Gamemaster’s Guidepost: Being a Worthy GM

This thread on the forums brought up something that is near and dear to my heart: “How do you determine if a GM is worth your time as a player?” The subject is actually a little complicated so I’m going to invert it a bit and instead ask: “How do you as a GM determine if you are worthy of your player’s time?”

So how do you figure out if you’re worthy? Well, it’s not a hammer that you can just pick up to figure that out. Here are a few things I’ve learned over the years from heartfelt discussion with players to the hard won knowledge of losing them because I wasn’t worthy enough.

Be Kind to Be Worthy

Your job as the GM is not antagonistic (unless playing something like Paranoia or similiar “the referee is out to get you!” games). Your job as the GM requires that you be kind. That you be nice. Don’t beat a player up for not knowing a rule. That’s not necessarily their job. It’s your job to know the rules. Your job to explain them. And it’s your job to enforce them (but see, “Be Firm to Be Worthy” below).

Be Firm to Be Worthy

Sometimes as the GM you gotta be firm with your players. Remember the scene in Roadhouse where Patrick Swayze’s character is says “I want you to be nice until it’s time to not be nice”? (see here for the line from the movie, but it’s got some NSFW language). Being the GM is your job and sometimes to do your job you need to be firm. Maybe you have a rules-lawyer at your table (like…don’t, but let’s say you do) and they want to creatively reinterpret something you already ruled on. Argument breaks out. Now you’re searching the books, forums, etc. to find something to put that undead rules menace back in its grave. It’s the only way to silence them and even then . . . probably not. But anyways, be firm. Tell the players what you’re doing and then do it. Table questions and ideas on the rule for after the game.

Be Fair to Be Worthy

The GM must be fair in their approach to players. This means amongst other things don’t lash out at specific players “just cause.” It means you should have a system in place for Player hosery – if hosing is actually needed. Jen shouldn’t be hosed all the time because they are on your list. Spread the GM Muckery around if you must muck at all.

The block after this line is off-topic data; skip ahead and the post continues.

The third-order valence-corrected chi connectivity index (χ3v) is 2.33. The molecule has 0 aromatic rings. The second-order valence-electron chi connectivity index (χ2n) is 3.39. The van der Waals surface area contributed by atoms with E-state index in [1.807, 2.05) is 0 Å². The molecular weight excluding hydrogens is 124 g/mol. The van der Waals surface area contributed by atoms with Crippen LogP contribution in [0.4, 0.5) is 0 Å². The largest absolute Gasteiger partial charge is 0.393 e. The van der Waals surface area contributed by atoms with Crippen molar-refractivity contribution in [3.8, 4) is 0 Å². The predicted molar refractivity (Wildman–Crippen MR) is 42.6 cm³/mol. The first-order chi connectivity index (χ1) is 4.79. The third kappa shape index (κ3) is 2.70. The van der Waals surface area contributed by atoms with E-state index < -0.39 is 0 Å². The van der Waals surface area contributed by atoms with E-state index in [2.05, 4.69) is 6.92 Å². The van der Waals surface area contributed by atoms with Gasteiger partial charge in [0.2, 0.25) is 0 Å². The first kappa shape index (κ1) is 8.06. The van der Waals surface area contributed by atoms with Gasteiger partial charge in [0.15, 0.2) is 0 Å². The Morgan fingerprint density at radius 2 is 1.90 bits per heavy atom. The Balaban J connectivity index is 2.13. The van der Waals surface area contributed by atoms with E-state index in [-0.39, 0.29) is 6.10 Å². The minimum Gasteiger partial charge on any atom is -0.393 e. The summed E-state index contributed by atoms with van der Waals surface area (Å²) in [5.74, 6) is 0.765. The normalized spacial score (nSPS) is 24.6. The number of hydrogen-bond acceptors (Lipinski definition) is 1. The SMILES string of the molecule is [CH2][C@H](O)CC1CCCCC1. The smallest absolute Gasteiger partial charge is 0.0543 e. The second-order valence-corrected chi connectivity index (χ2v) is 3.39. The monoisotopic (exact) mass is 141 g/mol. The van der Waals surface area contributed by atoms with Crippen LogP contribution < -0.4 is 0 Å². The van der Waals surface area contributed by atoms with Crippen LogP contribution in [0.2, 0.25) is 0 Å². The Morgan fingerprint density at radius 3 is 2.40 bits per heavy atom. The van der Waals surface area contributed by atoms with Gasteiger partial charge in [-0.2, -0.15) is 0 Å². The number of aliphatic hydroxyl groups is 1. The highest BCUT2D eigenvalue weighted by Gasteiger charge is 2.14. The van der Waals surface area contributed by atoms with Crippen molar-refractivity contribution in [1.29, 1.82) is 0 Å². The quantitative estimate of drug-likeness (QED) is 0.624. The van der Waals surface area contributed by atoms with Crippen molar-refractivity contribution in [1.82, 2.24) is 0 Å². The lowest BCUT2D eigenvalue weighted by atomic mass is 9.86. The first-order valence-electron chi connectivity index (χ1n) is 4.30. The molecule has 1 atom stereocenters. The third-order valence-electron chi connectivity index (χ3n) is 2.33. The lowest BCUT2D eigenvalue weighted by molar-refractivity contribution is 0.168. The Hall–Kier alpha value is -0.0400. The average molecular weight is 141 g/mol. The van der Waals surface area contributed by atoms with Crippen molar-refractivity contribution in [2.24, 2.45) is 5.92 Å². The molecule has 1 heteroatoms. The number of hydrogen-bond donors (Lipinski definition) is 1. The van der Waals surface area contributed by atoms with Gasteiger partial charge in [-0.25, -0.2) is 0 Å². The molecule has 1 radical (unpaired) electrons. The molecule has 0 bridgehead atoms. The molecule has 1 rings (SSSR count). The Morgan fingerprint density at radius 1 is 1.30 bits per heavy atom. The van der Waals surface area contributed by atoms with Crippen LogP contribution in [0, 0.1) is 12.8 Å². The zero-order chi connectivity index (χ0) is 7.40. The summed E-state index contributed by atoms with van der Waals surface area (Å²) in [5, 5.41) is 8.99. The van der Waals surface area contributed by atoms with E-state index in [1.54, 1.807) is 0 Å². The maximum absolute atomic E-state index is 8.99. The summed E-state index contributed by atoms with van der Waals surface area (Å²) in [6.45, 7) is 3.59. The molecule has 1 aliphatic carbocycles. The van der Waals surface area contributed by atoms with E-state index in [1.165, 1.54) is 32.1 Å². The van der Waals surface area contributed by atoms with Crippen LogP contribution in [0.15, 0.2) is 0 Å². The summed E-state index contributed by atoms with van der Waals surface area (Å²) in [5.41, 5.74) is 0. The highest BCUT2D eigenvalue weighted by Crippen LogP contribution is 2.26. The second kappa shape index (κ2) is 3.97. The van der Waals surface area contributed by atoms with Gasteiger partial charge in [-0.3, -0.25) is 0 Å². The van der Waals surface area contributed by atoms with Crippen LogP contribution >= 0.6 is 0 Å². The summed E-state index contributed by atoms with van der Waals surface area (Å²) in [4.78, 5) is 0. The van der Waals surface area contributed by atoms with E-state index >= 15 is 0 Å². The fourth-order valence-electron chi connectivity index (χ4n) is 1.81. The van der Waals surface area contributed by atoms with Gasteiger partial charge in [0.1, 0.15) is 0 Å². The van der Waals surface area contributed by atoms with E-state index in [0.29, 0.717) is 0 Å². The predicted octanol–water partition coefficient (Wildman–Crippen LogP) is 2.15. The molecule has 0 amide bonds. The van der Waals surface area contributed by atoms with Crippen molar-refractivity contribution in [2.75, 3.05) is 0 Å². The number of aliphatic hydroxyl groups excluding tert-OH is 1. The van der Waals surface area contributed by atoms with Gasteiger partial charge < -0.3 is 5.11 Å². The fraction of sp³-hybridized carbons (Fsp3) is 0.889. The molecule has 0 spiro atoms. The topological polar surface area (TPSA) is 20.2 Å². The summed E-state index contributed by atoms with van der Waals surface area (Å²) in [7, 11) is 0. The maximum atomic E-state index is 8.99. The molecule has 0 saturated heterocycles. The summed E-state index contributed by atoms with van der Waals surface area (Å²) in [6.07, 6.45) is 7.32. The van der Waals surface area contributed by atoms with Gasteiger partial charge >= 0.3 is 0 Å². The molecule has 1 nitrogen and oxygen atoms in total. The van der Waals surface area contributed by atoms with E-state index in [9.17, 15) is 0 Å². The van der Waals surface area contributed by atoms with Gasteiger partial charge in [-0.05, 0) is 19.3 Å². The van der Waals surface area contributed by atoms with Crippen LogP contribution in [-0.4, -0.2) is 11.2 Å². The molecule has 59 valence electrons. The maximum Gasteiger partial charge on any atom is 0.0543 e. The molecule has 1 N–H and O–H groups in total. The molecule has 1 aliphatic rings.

Be Mindful to Be Worthy

Pay Attention To Your Players. I could have put that in all caps but that’s too shouty for me. This is so important. Learn to read your player’s ticks and little idiosyncrasies. Try to understand what makes them tick. Do they like having horses in fantasy games named Buttercup? Do they go all one-man army in modern games? Whatever they like, pay attention to it. It will help you design games for them later on. In the long-term learn to read their expressions if that’s something you can do. You’ll have a barometer for when folks aren’t having fun and can course correct while running.

Be Honest to Be Worthy

This one is so, so, so important. Be honest with your players. Give them honest feedback about what they are doing in game. Give compliments when needed (and complain when needed too). Players thrive on feedback and if you’re doing your job as a GM you’ve probably got some to give. This also means being honest with the rules and mechanics as well. (but see, “Be On the Same Page to Be Worthy” below).

Be Consistent to Be Worthy

A game can happen sans heavy rules or even any at all, but if the GM is inconsistent with their application of whatever rules the game system requires players will (and rightfully so!) feel like the rules don’t matter. This is one of my sins. I tend to go for the drama of a situation instead of what the rules might say. I lost a good player over this and since they left I’ve tried my damnedest to be more consistent and open with my application of the rules.

Be On The Same Page to Be Worthy

Whatever you are doing, whatever scenario you want to run, make sure the players are on the same page as you. Be as transparent and blatant as you possibly can be. Make sure all the game materials are obvious, accessible, and player-facing. Make sure all interactions whether it be over email, vidchat, text, or voice convey exactly what you mean. Text carries no inflection or emotion behind them so giving those communication channels a second read before sending is a good habit to be in. This is an ongoing process for campaigns. Have a post-mortem every couple of sessions if possible. Have your players make comments if they can. See what they think and where you can improve and vice versa. Gaming is a social and cooperative hobby, but that doesn’t mean you can’t improve your skill at it.

Picking Over the Bones

Those seven little rules can really shape how you perceive gaming and how you might perceive your players. Being able to look inward and understand your own faults as a GM and then attempting to overcome them is hard. Those are habits you’ve had ingrained in you by years of play and as such it’s hard to break them. But you should at least try. Don’t take the curmudgeon’s way out. Be the kind of GM you’d want to be a player under. Be that GM. Be better than that GM. Be the best GM you can possibly be and then try to go further. A GM’s reach should exceed the grasp of their dice. Otherwise, what’s the point?

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  1. Fair set of rules to play by. The last one is troublesome for me: I never know how much folk are understanding what I am communicating and the uncertainty can be crippling at times. I guess it’d be useful to know what tools are best for getting and keeping everyone on the same page.

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